Ladybower from Stanage Edge on Flickr.
Stanage Edge is part of an outcropping of millstone grit (the local course sandstone), part of the same ridge that winds its way through the landscape forming Curbar and Froggat Edges to the South, through Burbage, Stanage, and High Neb. The gritstone gives the Dark Peak its name; it forms a cap that sits atop the limestone visible in the White Peak part of the national park, and can be a bleak, wild place. Much of it has never been wooded, being too high and windswept for trees to colonise since the glaciers retreated from the area a little over six thousand years ago. Most of the area is covered with tough grass and heather, with the characteristic jut of the grey boulders, carved by wind and rain.
The soil is peaty (many of the rivers and streams run the colour of tea), but shot through with sand from eroded conglomerate and is often more boulder than soil. This lack of utility for agriculture is why the area is still a wilderness; only the tough sheep can make use of the land, and even then the meagre herds stretch over large areas to find sustenance.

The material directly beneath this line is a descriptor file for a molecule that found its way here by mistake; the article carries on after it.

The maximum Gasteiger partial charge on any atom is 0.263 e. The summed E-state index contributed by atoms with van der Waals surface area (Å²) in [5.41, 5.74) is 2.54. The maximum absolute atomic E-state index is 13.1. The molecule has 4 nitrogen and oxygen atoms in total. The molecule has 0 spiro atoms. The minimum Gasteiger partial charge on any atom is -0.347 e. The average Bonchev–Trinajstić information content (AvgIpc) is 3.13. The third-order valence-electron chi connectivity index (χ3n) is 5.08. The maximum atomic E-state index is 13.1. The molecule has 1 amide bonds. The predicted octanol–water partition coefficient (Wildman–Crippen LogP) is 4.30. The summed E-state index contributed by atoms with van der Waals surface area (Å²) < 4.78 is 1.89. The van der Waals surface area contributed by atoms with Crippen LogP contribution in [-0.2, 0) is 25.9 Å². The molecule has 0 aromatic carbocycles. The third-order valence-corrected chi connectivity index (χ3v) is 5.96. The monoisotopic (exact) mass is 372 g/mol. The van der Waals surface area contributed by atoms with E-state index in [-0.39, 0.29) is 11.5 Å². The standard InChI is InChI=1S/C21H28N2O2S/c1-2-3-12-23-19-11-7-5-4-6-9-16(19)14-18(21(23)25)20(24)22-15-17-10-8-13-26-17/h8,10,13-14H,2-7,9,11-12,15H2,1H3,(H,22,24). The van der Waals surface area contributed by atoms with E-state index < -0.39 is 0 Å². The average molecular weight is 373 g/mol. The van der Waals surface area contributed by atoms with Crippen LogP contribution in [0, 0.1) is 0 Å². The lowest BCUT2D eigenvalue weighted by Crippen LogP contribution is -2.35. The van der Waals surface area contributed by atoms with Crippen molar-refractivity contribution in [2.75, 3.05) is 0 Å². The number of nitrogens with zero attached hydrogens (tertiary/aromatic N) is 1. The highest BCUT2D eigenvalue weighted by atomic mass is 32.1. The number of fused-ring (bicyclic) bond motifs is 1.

As a child most summer weekends would involve a trip out here, a bus ride out of the city with potted meat sandwiches and bottles of pop which would be placed in a stream to keep cool while I and all my friends that my mother had rounded up would explore and climb, seeing who could travel the furthest without stepping on soil or grass or swarming up some of the great up-ended slabs of rock like mountain goats.
If I ever move away it will have to be to somewhere with comparable terrain, and this place will still live in my bones.